Ongoing Outreach Key to Community-wide Playa Conservation
For the past several years, PLJV has had the opportunity to work with city leaders and prominent landowners in Clovis, New Mexico, on a visionary plan that features playa conservation as an important aspect of ensuring ongoing groundwater recharge and a sustainable future for their community — and a key component of that plan is education. In June, the City of Clovis and PLJV formalized their partnership by signing a joint resolution to provide public education about the significance of playas to groundwater recharge and wildlife habitat and to restore playas in Curry County so they can better provide those benefits.
In Clovis, our playa education efforts started when the city invited us to present at their Water Conservation Summit in 2015 and again in 2016. During that time, conversations with city and community leaders continued, including discussions about including playa conservation in the city’s water assurance plan, which was approved in 2017. PLJV and the City of Clovis also held a field day for water conservation partners to tour playas in close proximity to Clovis and discuss playa restoration needs and opportunities.
Throughout this process, PLJV staff have given presentations on playas and provided educational materials to the city and county commissions as well as to more traditional partners such as the Curry County Soil and Water Conservation District, Natural Resources Conservation Service District Conservationist, and Farm Service Agency County Executive Director. Earlier this year, we began expanding our education and outreach by holding playa restoration workshops for landowners who own playas, as well as city, county and agency partners. In the workshops, participants learn about the benefits playas provide, how to restore a playa and why it is important, and financial and technical assistance opportunities for restoring playas. The first workshop in May was attended by 10 landowners and 13 partner representatives, and the second one is scheduled for October 31.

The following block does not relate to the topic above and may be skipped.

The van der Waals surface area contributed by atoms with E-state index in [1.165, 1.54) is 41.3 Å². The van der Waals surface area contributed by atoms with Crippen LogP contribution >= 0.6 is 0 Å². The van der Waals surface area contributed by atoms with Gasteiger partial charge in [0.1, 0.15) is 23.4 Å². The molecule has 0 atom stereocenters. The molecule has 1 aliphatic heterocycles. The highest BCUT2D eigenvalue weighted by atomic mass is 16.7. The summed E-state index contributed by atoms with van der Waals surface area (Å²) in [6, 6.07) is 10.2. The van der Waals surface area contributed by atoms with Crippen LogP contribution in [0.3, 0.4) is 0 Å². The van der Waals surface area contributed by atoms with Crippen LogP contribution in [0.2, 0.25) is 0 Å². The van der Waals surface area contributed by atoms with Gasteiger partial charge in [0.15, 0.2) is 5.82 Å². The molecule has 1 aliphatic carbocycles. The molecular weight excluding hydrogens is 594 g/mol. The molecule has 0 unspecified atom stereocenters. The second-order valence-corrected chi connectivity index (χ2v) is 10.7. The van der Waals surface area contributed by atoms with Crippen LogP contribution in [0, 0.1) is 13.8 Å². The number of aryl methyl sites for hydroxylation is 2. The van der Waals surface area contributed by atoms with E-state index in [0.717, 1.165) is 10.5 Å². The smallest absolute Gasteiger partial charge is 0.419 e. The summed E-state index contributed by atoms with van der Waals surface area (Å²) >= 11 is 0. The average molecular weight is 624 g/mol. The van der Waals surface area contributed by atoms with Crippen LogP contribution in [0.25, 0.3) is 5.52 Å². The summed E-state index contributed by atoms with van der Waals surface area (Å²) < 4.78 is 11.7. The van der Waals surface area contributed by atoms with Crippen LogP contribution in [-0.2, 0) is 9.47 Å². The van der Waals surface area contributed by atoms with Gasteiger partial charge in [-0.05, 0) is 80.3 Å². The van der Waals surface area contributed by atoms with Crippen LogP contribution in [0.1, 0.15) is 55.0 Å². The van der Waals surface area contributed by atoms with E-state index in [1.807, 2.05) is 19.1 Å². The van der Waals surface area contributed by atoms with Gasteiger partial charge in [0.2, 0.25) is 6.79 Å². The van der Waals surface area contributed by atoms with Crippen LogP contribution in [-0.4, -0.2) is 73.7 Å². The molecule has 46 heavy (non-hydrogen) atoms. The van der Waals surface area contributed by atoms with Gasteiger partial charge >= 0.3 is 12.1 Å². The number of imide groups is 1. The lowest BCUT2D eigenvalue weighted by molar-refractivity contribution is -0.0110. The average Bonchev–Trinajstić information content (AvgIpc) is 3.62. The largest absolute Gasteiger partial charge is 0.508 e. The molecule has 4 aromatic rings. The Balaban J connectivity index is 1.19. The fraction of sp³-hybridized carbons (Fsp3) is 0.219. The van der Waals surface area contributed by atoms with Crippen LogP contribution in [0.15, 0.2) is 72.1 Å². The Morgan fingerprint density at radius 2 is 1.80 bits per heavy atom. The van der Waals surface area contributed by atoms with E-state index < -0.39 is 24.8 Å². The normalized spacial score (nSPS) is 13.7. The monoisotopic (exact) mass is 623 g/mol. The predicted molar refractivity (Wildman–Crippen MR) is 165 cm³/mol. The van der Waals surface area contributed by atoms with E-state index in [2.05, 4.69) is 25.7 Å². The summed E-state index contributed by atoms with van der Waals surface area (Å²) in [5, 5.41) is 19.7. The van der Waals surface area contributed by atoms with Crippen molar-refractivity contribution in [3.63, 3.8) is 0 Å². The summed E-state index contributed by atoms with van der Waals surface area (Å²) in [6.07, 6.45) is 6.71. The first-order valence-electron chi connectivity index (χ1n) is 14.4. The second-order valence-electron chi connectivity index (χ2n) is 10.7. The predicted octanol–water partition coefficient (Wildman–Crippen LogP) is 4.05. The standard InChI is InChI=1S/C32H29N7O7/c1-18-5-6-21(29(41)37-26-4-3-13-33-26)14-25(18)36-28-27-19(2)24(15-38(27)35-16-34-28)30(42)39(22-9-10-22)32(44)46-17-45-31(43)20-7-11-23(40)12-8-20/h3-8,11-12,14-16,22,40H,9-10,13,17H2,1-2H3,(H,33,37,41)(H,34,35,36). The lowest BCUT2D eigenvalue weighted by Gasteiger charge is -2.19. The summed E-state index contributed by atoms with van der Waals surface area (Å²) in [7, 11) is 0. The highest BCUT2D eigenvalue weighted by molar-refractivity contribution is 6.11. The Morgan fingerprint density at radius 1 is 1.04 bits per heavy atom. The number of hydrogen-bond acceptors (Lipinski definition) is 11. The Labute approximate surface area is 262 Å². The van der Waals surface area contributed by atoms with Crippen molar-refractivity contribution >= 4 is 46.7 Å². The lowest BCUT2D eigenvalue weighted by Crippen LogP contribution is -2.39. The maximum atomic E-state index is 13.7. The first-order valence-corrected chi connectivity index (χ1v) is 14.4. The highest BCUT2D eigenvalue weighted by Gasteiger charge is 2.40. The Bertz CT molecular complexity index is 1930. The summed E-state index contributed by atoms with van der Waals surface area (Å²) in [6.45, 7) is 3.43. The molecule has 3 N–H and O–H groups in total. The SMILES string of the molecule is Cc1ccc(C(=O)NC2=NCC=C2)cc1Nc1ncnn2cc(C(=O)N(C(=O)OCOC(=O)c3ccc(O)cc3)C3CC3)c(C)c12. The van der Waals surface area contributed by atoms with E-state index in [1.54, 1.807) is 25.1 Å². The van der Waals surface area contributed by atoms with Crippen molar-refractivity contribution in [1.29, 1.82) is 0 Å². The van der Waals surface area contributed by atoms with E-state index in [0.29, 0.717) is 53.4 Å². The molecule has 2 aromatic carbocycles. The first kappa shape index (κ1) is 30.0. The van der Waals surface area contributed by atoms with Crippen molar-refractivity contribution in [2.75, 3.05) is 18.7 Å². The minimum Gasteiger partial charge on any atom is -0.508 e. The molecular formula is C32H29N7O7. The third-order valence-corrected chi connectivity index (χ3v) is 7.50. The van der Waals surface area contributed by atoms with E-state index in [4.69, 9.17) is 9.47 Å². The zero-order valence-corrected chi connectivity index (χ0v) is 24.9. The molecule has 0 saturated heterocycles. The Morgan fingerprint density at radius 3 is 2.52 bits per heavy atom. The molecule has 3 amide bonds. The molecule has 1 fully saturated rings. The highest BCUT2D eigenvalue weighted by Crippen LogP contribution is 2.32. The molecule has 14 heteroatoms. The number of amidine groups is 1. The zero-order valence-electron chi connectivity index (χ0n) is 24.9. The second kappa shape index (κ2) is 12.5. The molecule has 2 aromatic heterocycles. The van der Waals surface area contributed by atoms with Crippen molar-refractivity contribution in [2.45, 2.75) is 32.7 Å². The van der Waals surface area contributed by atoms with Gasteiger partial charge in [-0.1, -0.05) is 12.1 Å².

“Ongoing outreach and education are important parts of any conservation model,” says Christopher Rustay, PLJV Conservation Delivery Leader, “and this partnership with the City of Clovis is a direct result of the many years of playa education and outreach that our partners have done in this area.”
As a conservation organization, PLJV is excited and inspired to see this community working to secure its water future, thinking about the long-range benefits playas provide, and developing innovative solutions that continue to provide clean water for generations to come. We support Clovis in their efforts and believe that ongoing, consistent messaging about playas and the benefits they provide will help them create a sustainable water future.
The City of Clovis has shown its support of playa restoration as a key component in creating a sustainable water future and included $3.5 million for playa restoration as part of their water assurance plan. To help fund outreach and restoration efforts, PLJV received a National Fish and Wildlife Foundation Resilient Communities grant for $250,000.